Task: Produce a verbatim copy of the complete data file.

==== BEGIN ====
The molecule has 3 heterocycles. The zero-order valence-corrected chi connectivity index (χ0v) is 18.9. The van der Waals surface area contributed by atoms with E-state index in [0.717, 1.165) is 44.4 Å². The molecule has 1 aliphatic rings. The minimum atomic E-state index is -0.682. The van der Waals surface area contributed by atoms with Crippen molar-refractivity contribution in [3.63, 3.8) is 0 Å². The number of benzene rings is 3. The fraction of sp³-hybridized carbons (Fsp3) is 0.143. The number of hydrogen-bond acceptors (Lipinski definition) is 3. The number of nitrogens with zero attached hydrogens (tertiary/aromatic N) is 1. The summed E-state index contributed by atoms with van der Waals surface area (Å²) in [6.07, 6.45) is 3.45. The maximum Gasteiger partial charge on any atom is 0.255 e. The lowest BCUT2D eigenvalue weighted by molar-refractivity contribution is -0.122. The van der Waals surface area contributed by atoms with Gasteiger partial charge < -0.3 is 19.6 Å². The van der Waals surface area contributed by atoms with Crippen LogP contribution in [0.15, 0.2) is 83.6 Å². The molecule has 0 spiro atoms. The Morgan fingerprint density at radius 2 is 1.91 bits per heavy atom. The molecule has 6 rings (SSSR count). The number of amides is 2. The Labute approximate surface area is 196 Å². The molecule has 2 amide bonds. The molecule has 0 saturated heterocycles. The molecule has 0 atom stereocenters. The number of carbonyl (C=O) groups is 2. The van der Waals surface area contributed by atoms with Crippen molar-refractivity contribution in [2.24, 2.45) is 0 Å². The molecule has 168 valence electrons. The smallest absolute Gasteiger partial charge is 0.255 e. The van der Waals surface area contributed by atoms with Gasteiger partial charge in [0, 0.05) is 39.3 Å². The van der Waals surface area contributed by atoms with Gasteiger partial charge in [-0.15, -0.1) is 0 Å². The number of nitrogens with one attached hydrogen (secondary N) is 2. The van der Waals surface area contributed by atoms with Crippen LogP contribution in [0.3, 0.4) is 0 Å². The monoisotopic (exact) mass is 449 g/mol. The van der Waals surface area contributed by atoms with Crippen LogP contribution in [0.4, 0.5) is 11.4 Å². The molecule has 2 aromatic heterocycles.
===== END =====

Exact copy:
The molecule has 3 heterocycles. The zero-order valence-corrected chi connectivity index (χ0v) is 18.9. The van der Waals surface area contributed by atoms with E-state index in [0.717, 1.165) is 44.4 Å². The molecule has 1 aliphatic rings. The minimum atomic E-state index is -0.682. The van der Waals surface area contributed by atoms with Crippen molar-refractivity contribution in [3.63, 3.8) is 0 Å². The number of benzene rings is 3. The fraction of sp³-hybridized carbons (Fsp3) is 0.143. The number of hydrogen-bond acceptors (Lipinski definition) is 3. The number of nitrogens with zero attached hydrogens (tertiary/aromatic N) is 1. The summed E-state index contributed by atoms with van der Waals surface area (Å²) in [6.07, 6.45) is 3.45. The maximum Gasteiger partial charge on any atom is 0.255 e. The lowest BCUT2D eigenvalue weighted by molar-refractivity contribution is -0.122. The van der Waals surface area contributed by atoms with Gasteiger partial charge < -0.3 is 19.6 Å². The van der Waals surface area contributed by atoms with Crippen LogP contribution in [0.15, 0.2) is 83.6 Å². The molecule has 0 spiro atoms. The Morgan fingerprint density at radius 2 is 1.91 bits per heavy atom. The molecule has 6 rings (SSSR count). The number of amides is 2. The Labute approximate surface area is 196 Å². The molecule has 2 amide bonds. The molecule has 0 saturated heterocycles. The molecule has 0 atom stereocenters. The number of carbonyl (C=O) groups is 2. The van der Waals surface area contributed by atoms with Crippen molar-refractivity contribution in [2.24, 2.45) is 0 Å². The molecule has 168 valence electrons. The smallest absolute Gasteiger partial charge is 0.255 e. The van der Waals surface area contributed by atoms with Gasteiger partial charge in [0, 0.05) is 39.3 Å². The van der Waals surface area contributed by atoms with Gasteiger partial charge in [-0.15, -0.1) is 0 Å². The number of nitrogens with one attached hydrogen (secondary N) is 2. The van der Waals surface area contributed by atoms with Crippen LogP contribution in [0.3, 0.4) is 0 Å². The monoisotopic (exact) mass is 449 g/mol. The van der Waals surface area contributed by atoms with Crippen LogP contribution in [0.4, 0.5) is 11.4 Å². The molecule has 2 aromatic heterocycles.